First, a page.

How to Get More Sleep
Sleep Deprived? Here are some tips that might help.
Sleep deprivation for teens is a common problem. Academic or social pressures, too much screen time, family stress all add up and can result in less hours of vital rest. But adolescent bodies need a lot of sleep to function at full capacity and develop properly. Not having enough sleep can affect your present but also your future.. The number of hours of sleep recommended for a teenager is between 8 and 10 hrs, so making sure that you clock a minimum of eight hours of sleep every night is one of the most important things you can do to be healthy - physically and mentally!
Things to remember:
- Sleep plays a critical role in helping our bodies and minds recover and rejuvenate.
- It contributes to improvements in learning.
- It promotes regulatory functions such as emotional and behavioral control that are critical every day.
- It improves our ability to learn new information and form memories (so the more you have a healthy sleep pattern, the more you’re likely to perform well at school tests).
- It restores neural connections.
- It assists in
- emotional control
- decision making
- social interaction
Hopefully, now you understand why sleep is a critical means of self-care. But as teenagers, with everything that you have to do and everything that you’d like to do, it is very hard to be able to sleep that much! We get it. 😔
Here are a few tips to help you - and don’t hesitate to ask your friends for tips as well!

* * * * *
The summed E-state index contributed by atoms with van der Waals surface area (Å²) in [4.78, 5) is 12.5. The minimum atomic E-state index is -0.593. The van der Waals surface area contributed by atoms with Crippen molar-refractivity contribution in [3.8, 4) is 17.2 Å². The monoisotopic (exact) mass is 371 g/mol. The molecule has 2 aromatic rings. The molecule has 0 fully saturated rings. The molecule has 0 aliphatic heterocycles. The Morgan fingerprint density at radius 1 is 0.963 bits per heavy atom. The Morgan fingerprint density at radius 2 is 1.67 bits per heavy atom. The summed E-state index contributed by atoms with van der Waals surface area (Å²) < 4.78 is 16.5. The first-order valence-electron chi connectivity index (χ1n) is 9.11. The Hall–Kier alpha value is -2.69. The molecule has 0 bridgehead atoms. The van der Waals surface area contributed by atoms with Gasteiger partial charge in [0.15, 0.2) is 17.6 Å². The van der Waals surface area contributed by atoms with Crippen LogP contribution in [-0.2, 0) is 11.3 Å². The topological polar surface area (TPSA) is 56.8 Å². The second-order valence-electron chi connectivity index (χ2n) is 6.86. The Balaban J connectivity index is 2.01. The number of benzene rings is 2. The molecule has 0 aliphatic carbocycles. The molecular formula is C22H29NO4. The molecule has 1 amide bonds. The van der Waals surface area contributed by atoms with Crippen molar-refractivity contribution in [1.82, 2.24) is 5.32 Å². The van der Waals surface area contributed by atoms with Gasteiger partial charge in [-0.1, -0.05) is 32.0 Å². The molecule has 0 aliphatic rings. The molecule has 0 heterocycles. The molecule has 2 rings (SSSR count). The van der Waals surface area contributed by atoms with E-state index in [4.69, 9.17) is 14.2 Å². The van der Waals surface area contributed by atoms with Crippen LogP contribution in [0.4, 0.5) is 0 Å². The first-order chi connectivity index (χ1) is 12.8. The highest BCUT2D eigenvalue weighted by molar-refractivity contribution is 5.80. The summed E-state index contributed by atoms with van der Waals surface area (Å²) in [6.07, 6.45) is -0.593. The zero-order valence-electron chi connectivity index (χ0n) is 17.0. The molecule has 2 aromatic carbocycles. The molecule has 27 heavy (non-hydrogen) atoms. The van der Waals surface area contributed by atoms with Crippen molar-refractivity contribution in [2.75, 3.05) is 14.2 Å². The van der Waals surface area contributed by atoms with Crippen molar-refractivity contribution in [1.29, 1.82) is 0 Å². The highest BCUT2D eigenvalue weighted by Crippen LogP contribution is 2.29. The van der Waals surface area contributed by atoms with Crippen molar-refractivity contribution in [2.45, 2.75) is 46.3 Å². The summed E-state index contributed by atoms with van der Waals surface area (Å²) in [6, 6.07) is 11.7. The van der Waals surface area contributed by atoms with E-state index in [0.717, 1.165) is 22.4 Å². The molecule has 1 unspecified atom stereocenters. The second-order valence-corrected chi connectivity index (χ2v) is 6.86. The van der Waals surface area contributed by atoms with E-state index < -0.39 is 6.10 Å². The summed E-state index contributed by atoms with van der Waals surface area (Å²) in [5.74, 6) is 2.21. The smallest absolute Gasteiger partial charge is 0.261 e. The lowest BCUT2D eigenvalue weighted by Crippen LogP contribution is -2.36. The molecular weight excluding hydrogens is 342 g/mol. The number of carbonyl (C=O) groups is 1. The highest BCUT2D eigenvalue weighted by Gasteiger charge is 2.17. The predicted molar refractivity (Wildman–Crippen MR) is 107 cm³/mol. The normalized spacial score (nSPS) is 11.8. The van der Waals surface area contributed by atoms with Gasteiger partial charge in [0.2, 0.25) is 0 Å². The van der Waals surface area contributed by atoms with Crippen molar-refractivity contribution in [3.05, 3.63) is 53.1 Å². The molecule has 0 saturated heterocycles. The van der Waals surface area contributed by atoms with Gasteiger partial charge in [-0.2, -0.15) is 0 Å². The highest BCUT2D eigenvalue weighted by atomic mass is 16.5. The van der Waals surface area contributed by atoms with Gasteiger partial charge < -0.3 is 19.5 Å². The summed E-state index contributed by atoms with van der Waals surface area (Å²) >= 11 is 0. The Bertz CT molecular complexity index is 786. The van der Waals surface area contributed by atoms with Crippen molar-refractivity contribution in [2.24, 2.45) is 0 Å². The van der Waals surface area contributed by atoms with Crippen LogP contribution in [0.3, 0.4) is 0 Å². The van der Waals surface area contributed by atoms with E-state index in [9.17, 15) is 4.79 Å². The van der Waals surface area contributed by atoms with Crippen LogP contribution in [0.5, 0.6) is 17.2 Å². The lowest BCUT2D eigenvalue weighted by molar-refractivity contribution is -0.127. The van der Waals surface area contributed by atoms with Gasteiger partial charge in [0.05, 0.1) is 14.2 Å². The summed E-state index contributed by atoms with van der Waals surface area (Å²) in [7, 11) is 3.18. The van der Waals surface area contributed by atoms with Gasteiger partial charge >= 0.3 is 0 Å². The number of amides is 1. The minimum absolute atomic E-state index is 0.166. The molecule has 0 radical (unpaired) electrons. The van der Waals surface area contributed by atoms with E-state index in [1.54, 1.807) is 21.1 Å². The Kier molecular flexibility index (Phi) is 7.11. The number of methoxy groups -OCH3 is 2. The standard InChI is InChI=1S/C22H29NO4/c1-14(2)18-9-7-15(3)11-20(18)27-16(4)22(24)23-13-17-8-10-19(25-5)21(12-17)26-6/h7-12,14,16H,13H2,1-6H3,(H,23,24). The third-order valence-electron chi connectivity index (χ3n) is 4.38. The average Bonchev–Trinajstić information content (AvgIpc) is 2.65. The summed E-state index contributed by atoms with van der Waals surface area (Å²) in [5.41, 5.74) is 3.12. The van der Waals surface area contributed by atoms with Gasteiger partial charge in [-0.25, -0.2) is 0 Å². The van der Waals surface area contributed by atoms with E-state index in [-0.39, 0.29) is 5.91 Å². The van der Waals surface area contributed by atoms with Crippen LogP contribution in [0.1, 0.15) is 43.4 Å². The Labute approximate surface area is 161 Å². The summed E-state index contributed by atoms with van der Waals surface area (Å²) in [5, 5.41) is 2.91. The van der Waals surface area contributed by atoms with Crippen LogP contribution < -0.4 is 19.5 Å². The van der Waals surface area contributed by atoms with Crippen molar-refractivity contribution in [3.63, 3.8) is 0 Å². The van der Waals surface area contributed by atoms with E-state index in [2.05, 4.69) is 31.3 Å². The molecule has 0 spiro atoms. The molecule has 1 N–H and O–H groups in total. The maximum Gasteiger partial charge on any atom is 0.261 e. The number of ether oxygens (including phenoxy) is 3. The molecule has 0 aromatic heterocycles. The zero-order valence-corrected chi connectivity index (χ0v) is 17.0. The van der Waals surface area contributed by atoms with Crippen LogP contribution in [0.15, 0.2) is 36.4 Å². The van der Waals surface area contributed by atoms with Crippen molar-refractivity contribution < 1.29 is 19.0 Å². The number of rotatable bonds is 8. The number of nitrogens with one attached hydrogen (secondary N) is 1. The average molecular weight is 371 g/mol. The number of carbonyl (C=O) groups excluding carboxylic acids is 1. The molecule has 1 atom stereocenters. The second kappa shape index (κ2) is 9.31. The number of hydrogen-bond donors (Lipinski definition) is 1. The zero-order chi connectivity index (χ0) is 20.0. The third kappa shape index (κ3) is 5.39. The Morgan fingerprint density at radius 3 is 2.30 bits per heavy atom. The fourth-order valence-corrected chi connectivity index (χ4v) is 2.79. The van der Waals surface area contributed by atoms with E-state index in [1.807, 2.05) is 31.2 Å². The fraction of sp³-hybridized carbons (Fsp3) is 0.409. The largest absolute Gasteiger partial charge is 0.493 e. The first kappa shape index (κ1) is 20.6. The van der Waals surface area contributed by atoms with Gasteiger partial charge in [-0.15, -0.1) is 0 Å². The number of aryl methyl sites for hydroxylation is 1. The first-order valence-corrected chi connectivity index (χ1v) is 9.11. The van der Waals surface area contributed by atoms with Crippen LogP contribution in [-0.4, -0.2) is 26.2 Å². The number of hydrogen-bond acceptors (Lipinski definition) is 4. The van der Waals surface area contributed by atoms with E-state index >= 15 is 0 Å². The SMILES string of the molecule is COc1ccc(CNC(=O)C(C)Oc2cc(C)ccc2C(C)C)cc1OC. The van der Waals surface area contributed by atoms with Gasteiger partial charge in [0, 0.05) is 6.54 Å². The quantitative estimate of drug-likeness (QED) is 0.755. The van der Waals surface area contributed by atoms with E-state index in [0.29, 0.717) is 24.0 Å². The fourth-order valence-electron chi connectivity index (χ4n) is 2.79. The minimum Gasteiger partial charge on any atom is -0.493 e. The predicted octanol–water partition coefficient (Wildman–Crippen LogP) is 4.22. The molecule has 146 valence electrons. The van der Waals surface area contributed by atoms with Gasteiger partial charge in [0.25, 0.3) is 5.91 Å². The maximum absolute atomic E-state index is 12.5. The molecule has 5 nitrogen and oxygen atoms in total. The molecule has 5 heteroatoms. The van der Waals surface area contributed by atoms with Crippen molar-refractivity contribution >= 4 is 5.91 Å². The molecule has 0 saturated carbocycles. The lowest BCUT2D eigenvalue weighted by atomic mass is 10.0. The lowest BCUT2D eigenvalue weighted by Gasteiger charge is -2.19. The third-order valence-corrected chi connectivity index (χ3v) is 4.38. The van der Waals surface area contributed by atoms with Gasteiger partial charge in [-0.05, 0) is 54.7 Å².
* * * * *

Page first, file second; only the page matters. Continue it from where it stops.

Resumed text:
- Talk to your parents. If your parents are enforcing a bedtime and you’re struggling to adhere to it, talk to them openly and honestly about it. Your parents need to have full context for why your sleep is being impacted, such as too much homework or other stress-inducing issues and they might be able to work with you to find solutions
- Be honest with yourself about your resistance to a consistent sleep schedule. Sometimes we just don’t like being told what to do. It’s common for teens who don’t feel like they have a lot of autonomy in their lives to deprive themselves of sleep because they feel the need to control something in their world. If that’s an issue for you, try to look for ways where you can exercise your independence in methods that don’t end up harming you in the short and long run.
- Make a plan. Once you have identified the real issues at play that are impacting your sleep, write down three or four things you plan to do to remedy it. A common recommendation is no screen time two hours before you go to bed. Not always doable, right? Even adults have a hard time with that one. At least, when you go to bed, put your phone on sleep mode. If you wake up during the night, resist the temptation to go check your phone. By making these simple adjustments, you will see an improvement in your sleep very quickly!
Some things that might help you formulate your plan are identifying:
- The changes you would like to make
- The most important reasons for those changes
- The specific steps you plan to take; the people who can support you—and precisely how those people can help
- And the challenges or potential barriers to your success—and specifically what you will do when they encounter these difficulties
Sleep well! And please share with us on Instagram the things that worked for you around getting better sleep so we can share them with our community! @giveusthefloor